Development decision delayed again | SierraSun.com

Development decision delayed again

David Bunker, Sierra Sun

Josh MillerTruckee and Lake Tahoe residents crowded the Truckee Town Council meeting as a vote was expected on the Gray's Crossing development proposal. After a lengthy review, no decision was made and the issue was continued to February.

After almost five hours of deliberation, the Truckee Town Council was prepared to make a decision on Gray’s Crossing, but 21 changes that the council directed staff to make before action and the council’s request that they have the final development agreement in front of them before approving it, held off a council vote and continued the meeting to Feb. 5.

The council reviewed almost every element of the plan, paying specific attention to water, golf and lodging issues, and making changes such as designating a locals’ day to play the golf course, requiring that the lodging facility be a high percentage (70 percent was suggested) overnight facility rather than fractional ownership, and that the live/work lofts not be raised from the $183,000 – $209,000 price range.

More noteworthy, however, was what the council did not agree to. In a three to two split (With Ted Owes, Ron Florian and Craig Threshie voting against, and Beth Ingalls and Josh Susman voting for), the council decided not to require East West Partners to designate a transfer fee on the sale of properties for an open space fund, as East West has agreed to on Old Greenwood and the Northstar Village. Also the council could not reach consensus on levying an admissions tax for the golf course that would generate money to buy open space with each membership sold or round of golf played.

“I think that we’re up here elected as negotiators and we’re here to negotiate the best deal for the community,” said Mayor Josh Susman, who introduced both ideas. “We have an opportunity not to impose a burden on East West, but to set a precedent for future projects.”

While other council members liked the idea, they objected to it being introduced exclusively on one project rather than on a town-wide basis.

Public comment on agenda items was not allowed, as it was closed at the end of the previous meeting. But town staff reviewed responses from consultants on issues that the council and the public had raised at the public hearing. The golf course cart paths would be open to the public after golf hours, and be made available to cross-country skiers in the winter, staff noted. Golf course fertilizing, design of cottage units, and tax revenue from the project were also outlined by staff, and did not generate much deliberation.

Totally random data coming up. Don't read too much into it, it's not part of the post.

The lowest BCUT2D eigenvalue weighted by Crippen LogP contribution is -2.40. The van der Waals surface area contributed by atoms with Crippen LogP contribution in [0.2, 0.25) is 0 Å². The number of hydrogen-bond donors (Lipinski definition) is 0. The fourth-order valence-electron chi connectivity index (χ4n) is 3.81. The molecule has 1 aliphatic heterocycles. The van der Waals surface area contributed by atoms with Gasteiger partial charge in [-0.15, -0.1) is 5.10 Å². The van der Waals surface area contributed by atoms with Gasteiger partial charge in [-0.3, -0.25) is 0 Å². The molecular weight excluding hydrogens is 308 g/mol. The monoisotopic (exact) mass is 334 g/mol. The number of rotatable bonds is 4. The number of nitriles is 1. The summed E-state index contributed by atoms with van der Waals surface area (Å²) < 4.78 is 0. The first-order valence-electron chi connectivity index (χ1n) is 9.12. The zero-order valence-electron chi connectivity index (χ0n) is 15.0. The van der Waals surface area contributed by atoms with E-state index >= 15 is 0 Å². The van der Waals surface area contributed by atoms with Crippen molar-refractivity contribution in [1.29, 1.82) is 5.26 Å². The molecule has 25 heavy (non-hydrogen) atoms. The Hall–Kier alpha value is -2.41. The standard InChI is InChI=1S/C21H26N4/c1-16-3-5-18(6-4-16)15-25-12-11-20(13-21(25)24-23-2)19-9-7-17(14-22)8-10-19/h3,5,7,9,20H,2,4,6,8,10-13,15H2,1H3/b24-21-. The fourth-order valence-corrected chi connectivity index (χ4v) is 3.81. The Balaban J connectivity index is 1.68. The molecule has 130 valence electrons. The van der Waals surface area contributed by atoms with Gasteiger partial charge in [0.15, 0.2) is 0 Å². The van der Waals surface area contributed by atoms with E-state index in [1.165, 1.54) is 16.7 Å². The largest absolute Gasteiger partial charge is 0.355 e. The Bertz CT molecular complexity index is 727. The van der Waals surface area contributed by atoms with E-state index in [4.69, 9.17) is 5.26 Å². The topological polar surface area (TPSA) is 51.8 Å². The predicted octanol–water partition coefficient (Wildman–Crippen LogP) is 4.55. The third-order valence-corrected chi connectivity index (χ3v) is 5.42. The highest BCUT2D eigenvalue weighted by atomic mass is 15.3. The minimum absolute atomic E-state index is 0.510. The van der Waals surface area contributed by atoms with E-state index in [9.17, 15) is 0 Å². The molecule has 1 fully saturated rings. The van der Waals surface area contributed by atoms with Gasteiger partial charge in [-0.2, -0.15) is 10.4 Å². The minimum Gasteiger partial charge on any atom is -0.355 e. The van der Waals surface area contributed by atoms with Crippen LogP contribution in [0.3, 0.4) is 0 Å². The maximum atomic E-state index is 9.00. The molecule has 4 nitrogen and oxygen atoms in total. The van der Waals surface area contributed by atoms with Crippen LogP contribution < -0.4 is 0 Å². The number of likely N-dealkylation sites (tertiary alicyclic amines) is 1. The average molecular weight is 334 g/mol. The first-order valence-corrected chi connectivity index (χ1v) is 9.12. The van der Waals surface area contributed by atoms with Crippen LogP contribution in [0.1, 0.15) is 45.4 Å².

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Golf cart crossings on Prosser Dam Road were changed to go under the road, unless the water table or other factors make it infeasible. The project had the crossings above grade, with traffic calming and a center island for carts as safety mechanisms for the golfers.

Two documents, the development agreement and a Natural Resources Management Plan (NRMP), stalled deliberations, as the council noted vague, inconsistent and incomplete areas.

“In some points it is vague beyond the point of acceptance,” said Councilwoman Beth Ingalls of the NRMP. She pointed to discrepancies in a water sampling table, and pointed out the need for pre-construction water sampling to verify impacts of the project when further samples are taken.

Council concern was satisfied by staff reports that the NRMP was designed to deal with mitigation factors that were already deemed less than significant, and that the council would have future opportunities to comment on the plan.

The development agreement, however, was pulled from the agenda items, as the council asked to view the agreement in its final form before making any decision.

The town also required the developer to participate in a long-term transit plan.

“Just the East West projects are creating the need for a long-term transit plan,” said Community Development Tony Lashbrook. “We think that we are asking for something that they already want to do, but it is critical.”

The details of the plan, how it will be funded, and whether it will be self-supporting, have not been developed yet.

The meeting was continued to Feb. 5, which will give town staff time to make the changes proposed and craft the language of the final development agreement. At the February meeting, the 21 changes that the council made will be open for public comment.